transgender flag in the wind

Empowering nurses in a diverse world

“So remind me again, Alice is now Alex, Katie is Kit and Ellie is what?” When my 11-year-old daughter started at an all-girls secondary school, I was keen to show an interest and tried hard to remember the names of her classmates. I never imagined that three years on I would have to start re-learning their names, as a number took on gender neutral identities and some began struggles with their gender identity. ...more

Promoting health equity in CME

What does health equity actually mean in the era of modern healthcare? Put simply, health equity is the absence of disparities in healthcare. Health disparities are systemic and avoidable health differences between groups, due to factors such as race, ethnicity, gender, sexual orientation, disability, age, socioeconomic status, religion, and other characteristics associated with discrimination and marginalization. These disparities have existed for centuries, however the COVID-19 pandemic has played a vital role in highlighting and amplifying them. The importance of addressing health inequities and social determinants of health has become clear across many therapy areas, especially as medicine shifts away from a “one-size-fits-all approach” towards patient-centric and personalized care. ...more
Rare Disease Day Background. Colorful awareness ribbon with group of people with rare diseases.

Rare diseases in medical education: a crucial opportunity to make a difference

As an independent medical education provider we cover a range of conditions across many therapy areas. Applying for grants we can’t always choose, but we do not treat any disease differently. We are always committed to delivering freely accessible high-quality learning to a global multidisciplinary healthcare audience. Our purpose is to disseminate evidence-based, practical knowledge to those who can implement and translate it into practice to improve outcomes for their patients. ...more

You can’t virtualise proper human interaction

Sweaty palms as the plane takes off, nose pressed against the window staring through the clouds at the foreign land down below, the excitement of having a pristine hotel room with ensuite bathroom all to yourself, wondering whether the meatballs in Stockholm will taste better than the ones in Ikea. These aren’t the thoughts of a child, but a 54-year old man going back to an in-person conference for the first time 3 years. ...more

My week with IME

Unknowingly, I have walked past the Springer Nature offices almost every weekday for the past five years on my way to school. The automatic doors would slide open as we walked past in the early mornings and we would sometimes look inside past the barriers guessing what they would lead to.  ...more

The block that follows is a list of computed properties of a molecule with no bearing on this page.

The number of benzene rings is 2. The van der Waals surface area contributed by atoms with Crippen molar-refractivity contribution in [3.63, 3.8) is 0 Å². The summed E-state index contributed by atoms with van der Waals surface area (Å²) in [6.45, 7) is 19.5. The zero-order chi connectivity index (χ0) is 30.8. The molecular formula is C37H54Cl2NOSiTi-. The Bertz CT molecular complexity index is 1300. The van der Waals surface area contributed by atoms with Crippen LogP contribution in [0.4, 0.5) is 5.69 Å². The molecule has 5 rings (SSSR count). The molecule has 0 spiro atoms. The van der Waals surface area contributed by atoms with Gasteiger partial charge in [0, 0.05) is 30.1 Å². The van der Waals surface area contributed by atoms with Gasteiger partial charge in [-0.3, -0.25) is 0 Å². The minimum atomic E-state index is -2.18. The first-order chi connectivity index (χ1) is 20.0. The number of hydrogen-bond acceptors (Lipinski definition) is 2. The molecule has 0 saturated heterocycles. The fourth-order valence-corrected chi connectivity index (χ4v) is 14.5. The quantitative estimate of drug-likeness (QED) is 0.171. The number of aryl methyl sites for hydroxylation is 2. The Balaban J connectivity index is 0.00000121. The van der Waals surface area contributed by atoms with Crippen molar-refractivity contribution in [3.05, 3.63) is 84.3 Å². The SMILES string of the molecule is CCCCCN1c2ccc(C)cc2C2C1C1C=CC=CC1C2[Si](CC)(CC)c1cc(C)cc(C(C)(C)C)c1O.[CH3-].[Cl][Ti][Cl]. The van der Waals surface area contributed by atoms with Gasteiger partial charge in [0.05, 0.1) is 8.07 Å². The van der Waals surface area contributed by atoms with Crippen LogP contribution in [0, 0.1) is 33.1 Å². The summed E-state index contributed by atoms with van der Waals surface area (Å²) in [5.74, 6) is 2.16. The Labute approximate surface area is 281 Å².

New ventures

As restrictions in the UK are beginning to feel like a thing of the past, I have been reflecting on my time with the Springer Healthcare IME team, having joined amid the global pandemic in January this year, and plunged into the deep end with the entrance into a new disease area. ...more
Team communique_winner

Springer Healthcare IME wins 2022 Communique Award for Excellence in Professional Education

Last Thursday (7th July), the IME team put on their black tie outfits to attend the 2022 Communique Awards at the Grosvenor House Hotel in London’s Mayfair. We had two programmes shortlisted as finalists that evening, and we were absolutely delighted when one of our entries (our rare disease “FOP: Recognition, Treatment and Hope” program) won the category entitled Excellence in Professional Education Programmes. We beat off strong competition from large agencies such as Langland, Havas and Lucid, in one of the most hotly contested categories that evening (it had the highest numbers of finalists of any category). ...more

Patients need to be heard in CME

What do patient-reported outcomes, precision medicine, and shared decision making actually mean in the modern era of healthcare? Evidence-based guidelines and expert consensus now highlight the importance of incorporating patient preference when developing management plans. Patients who are empowered to contribute to decisions about their medical care often experience improved outcomes, such as reduced anxiety, faster recovery and increased adherence to their treatment regimens. ...more

Time is money

This famous quote attributed to Benjamin Franklin could summarize the soul of the times we currently live in. Time is not infinite and therefore is, I think, the most valuable asset we possess. If you work in the medical education arena, you know that healthcare professionals are BUSY (yes, with capital letters). Not only do they have to help their many patients, but they also need to keep up to date with the latest developments in their area of expertise. All in addition to going to conferences, participating in advisory boards or research meetings, etc… ...more